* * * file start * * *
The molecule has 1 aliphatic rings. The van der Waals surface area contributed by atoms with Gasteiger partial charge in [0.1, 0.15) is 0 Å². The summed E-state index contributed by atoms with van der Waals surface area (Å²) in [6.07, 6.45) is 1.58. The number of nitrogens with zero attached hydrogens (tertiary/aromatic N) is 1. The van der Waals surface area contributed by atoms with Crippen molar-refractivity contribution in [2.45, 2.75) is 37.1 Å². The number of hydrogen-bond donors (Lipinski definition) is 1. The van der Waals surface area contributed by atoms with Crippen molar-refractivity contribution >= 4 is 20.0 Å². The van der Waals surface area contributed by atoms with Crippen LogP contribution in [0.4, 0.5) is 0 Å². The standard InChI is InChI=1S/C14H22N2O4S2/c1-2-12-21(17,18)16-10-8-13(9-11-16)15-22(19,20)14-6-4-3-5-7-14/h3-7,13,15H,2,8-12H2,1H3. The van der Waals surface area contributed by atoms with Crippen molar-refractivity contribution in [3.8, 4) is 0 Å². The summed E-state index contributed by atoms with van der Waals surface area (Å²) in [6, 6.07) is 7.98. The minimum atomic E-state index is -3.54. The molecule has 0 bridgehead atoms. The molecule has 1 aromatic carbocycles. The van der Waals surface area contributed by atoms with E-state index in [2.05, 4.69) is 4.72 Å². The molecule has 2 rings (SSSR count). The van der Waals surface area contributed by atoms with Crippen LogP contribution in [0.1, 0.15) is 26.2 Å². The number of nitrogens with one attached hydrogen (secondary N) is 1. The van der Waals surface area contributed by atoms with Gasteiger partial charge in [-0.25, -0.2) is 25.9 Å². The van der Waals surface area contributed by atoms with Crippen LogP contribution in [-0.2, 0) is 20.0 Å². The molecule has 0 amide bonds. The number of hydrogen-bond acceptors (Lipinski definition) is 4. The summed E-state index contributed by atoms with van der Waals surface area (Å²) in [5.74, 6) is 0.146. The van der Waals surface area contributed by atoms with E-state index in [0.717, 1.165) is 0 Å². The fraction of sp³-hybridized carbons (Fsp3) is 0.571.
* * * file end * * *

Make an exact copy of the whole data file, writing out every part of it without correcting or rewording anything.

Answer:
The molecule has 1 aliphatic rings. The van der Waals surface area contributed by atoms with Gasteiger partial charge in [0.1, 0.15) is 0 Å². The summed E-state index contributed by atoms with van der Waals surface area (Å²) in [6.07, 6.45) is 1.58. The number of nitrogens with zero attached hydrogens (tertiary/aromatic N) is 1. The van der Waals surface area contributed by atoms with Crippen molar-refractivity contribution in [2.45, 2.75) is 37.1 Å². The number of hydrogen-bond donors (Lipinski definition) is 1. The van der Waals surface area contributed by atoms with Crippen molar-refractivity contribution >= 4 is 20.0 Å². The van der Waals surface area contributed by atoms with Crippen LogP contribution in [0.4, 0.5) is 0 Å². The standard InChI is InChI=1S/C14H22N2O4S2/c1-2-12-21(17,18)16-10-8-13(9-11-16)15-22(19,20)14-6-4-3-5-7-14/h3-7,13,15H,2,8-12H2,1H3. The van der Waals surface area contributed by atoms with Crippen molar-refractivity contribution in [3.8, 4) is 0 Å². The summed E-state index contributed by atoms with van der Waals surface area (Å²) in [6, 6.07) is 7.98. The minimum atomic E-state index is -3.54. The molecule has 0 bridgehead atoms. The molecule has 1 aromatic carbocycles. The van der Waals surface area contributed by atoms with E-state index in [2.05, 4.69) is 4.72 Å². The molecule has 2 rings (SSSR count). The van der Waals surface area contributed by atoms with Crippen LogP contribution in [0.1, 0.15) is 26.2 Å². The number of nitrogens with one attached hydrogen (secondary N) is 1. The van der Waals surface area contributed by atoms with Gasteiger partial charge in [-0.25, -0.2) is 25.9 Å². The van der Waals surface area contributed by atoms with Crippen LogP contribution in [-0.2, 0) is 20.0 Å². The molecule has 0 amide bonds. The number of hydrogen-bond acceptors (Lipinski definition) is 4. The summed E-state index contributed by atoms with van der Waals surface area (Å²) in [5.74, 6) is 0.146. The van der Waals surface area contributed by atoms with E-state index in [0.717, 1.165) is 0 Å². The fraction of sp³-hybridized carbons (Fsp3) is 0.571.